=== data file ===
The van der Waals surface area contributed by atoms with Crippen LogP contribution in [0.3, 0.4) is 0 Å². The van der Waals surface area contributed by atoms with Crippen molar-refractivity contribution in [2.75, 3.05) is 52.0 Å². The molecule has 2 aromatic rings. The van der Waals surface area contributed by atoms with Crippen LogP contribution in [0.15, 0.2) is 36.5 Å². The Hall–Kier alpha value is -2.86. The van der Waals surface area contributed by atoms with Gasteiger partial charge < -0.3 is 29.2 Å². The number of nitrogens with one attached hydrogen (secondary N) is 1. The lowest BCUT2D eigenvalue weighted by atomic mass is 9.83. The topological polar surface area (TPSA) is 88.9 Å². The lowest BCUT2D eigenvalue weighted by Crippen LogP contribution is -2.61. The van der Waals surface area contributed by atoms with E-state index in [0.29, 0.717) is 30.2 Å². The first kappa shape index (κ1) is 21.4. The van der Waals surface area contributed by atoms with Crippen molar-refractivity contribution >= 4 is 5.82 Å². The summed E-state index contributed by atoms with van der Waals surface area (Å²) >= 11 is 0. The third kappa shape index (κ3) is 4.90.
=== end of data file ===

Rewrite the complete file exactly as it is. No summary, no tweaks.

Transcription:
The van der Waals surface area contributed by atoms with Crippen LogP contribution in [0.3, 0.4) is 0 Å². The van der Waals surface area contributed by atoms with Crippen molar-refractivity contribution in [2.75, 3.05) is 52.0 Å². The molecule has 2 aromatic rings. The van der Waals surface area contributed by atoms with Crippen LogP contribution in [0.15, 0.2) is 36.5 Å². The Hall–Kier alpha value is -2.86. The van der Waals surface area contributed by atoms with Gasteiger partial charge < -0.3 is 29.2 Å². The number of nitrogens with one attached hydrogen (secondary N) is 1. The lowest BCUT2D eigenvalue weighted by atomic mass is 9.83. The topological polar surface area (TPSA) is 88.9 Å². The lowest BCUT2D eigenvalue weighted by Crippen LogP contribution is -2.61. The van der Waals surface area contributed by atoms with E-state index in [0.29, 0.717) is 30.2 Å². The first kappa shape index (κ1) is 21.4. The van der Waals surface area contributed by atoms with Crippen molar-refractivity contribution >= 4 is 5.82 Å². The summed E-state index contributed by atoms with van der Waals surface area (Å²) >= 11 is 0. The third kappa shape index (κ3) is 4.90.